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Trustee Chair Robert Knox Endows Professorship

SPH’s Jonathon Simon is inaugural Knox Professor

| From BU Today | By Rich Barlow

Jonathon Simon, an SPH professor of international health and Center for Global Health & Development director, is the inaugural Robert A. Knox Professor. Photo courtesy of the School of Public Health

Each year, 10 million children five or younger die in the developing world from preventable causes. That figure comes from investment banker Robert Knox, whose career might lead you to think he wouldn’t carry such a grim statistic in his head. But Cornerstone Equity Investors, the firm BU Trustee Chairman Knox (CAS’74, GSM’75) helped found, invests one-quarter of its portfolio in businesses involved in health care, a lifelong interest of its senior managing director.

“My mother was a nurse, and she hoped I’d be a doctor. I disappointed her,” says Knox, whose travels in Africa, India, and China exposed him to the devastating health problems of impoverished people.

Now the Robert and Jeanne Knox Foundation has given BU $2.5 million to create a professorship named for Robert Knox, with Jonathon Simon, a School of Public Health professor and chair of international health, the inaugural Robert A. Knox Professor. Simon, who leads BU’s Center for Global Health & Development (CGHD), has spent a quarter century battling childhood illnesses and death in the developing world. His appointment takes effect July 1.

Simon says the gift will support the center’s Global Urban Health initiative, which aims to improve the health of the world’s burgeoning and beleaguered city-dwelling poor. The CGHD is an interdisciplinary research center for global health issues.

“If you spend 10 minutes with Simon and you’re not inspired, you’re like a soulless person,” says Knox. When he first learned about the CGHD, he says, he “was just blown away by how powerful it is” in mustering the intellectual artillery of BU’s various schools. “He taps into the best talent and the best thinking from across the University.” Knox was also struck by how Simon has been able to leverage big health improvements in poor communities from the most mundane of strategies: “Jon is interested in ways to train community health workers or birth attendants to address the very common things that result in these huge infant mortality rates…simple things like having blankets when babies are born so they’re warm.”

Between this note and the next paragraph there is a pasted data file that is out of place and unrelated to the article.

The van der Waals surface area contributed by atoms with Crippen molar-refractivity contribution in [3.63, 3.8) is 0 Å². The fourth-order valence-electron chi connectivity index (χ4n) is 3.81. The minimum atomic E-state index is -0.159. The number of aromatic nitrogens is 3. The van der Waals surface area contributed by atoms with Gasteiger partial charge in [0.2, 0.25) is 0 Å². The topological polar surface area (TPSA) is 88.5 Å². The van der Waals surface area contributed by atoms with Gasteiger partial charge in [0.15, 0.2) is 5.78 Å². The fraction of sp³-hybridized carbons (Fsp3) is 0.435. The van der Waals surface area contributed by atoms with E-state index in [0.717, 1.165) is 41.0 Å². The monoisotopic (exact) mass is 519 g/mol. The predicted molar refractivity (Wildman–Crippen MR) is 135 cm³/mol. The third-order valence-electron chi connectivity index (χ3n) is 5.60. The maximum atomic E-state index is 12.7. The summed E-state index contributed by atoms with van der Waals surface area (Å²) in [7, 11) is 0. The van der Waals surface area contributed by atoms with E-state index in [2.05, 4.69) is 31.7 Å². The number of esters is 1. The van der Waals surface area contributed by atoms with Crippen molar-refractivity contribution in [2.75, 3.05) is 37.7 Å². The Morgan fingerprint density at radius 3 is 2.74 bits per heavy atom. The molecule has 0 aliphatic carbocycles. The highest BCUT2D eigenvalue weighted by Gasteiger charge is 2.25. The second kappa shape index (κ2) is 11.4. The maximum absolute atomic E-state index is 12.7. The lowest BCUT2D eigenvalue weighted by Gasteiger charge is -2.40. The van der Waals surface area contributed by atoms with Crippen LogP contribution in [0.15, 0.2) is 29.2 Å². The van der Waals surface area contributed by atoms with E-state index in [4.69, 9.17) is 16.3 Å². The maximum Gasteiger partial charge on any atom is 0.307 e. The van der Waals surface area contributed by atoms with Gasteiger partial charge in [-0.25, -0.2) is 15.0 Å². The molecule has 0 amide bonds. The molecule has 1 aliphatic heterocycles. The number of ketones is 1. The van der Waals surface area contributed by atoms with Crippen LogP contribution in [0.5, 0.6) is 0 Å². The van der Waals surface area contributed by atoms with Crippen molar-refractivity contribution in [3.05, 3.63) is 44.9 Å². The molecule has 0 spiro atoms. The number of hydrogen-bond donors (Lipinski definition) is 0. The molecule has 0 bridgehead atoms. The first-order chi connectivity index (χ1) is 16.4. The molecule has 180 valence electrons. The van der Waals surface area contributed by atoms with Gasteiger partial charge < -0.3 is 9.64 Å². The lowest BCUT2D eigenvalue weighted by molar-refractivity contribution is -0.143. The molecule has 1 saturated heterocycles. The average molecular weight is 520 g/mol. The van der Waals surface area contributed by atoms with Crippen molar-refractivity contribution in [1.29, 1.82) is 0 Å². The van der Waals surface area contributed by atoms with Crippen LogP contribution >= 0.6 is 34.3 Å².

Simon estimates that up to 80 percent of the 10 million annual childhood deaths in the developing world might be averted by such elementary health care. “Bob and Jeanne Knox’s generosity will assist the center in its mandate to answer important health and development questions that directly reduce the unnecessary and avoidable deaths” of babies and mothers, he says. “If we do our job well, the Knox gift will be a gift that keeps on giving in terms of improved health of vulnerable populations worldwide.”

The focus on urban health, Knox says, is appropriate for big-city BU, “which in some ways has in its own DNA the problems of living in an urban environment.”

“Professor Simon’s appointment is a significant milestone both for the University’s continued advancement as a research leader and for the BU School of Public Health, which is each day innovating and discovering life-changing solutions to some of the greatest health challenges facing communities around the world,” Provost Jean Morrison said in announcing the professorship.

Simon earned bachelor’s and master’s degrees at the University of California, Berkeley, and a doctorate at Harvard. He has worked in Africa and Southeast Asia, and in the last decade has researched the economic and social effects of HIV/AIDS and the survival of orphans and vulnerable children, both through the CGHD.

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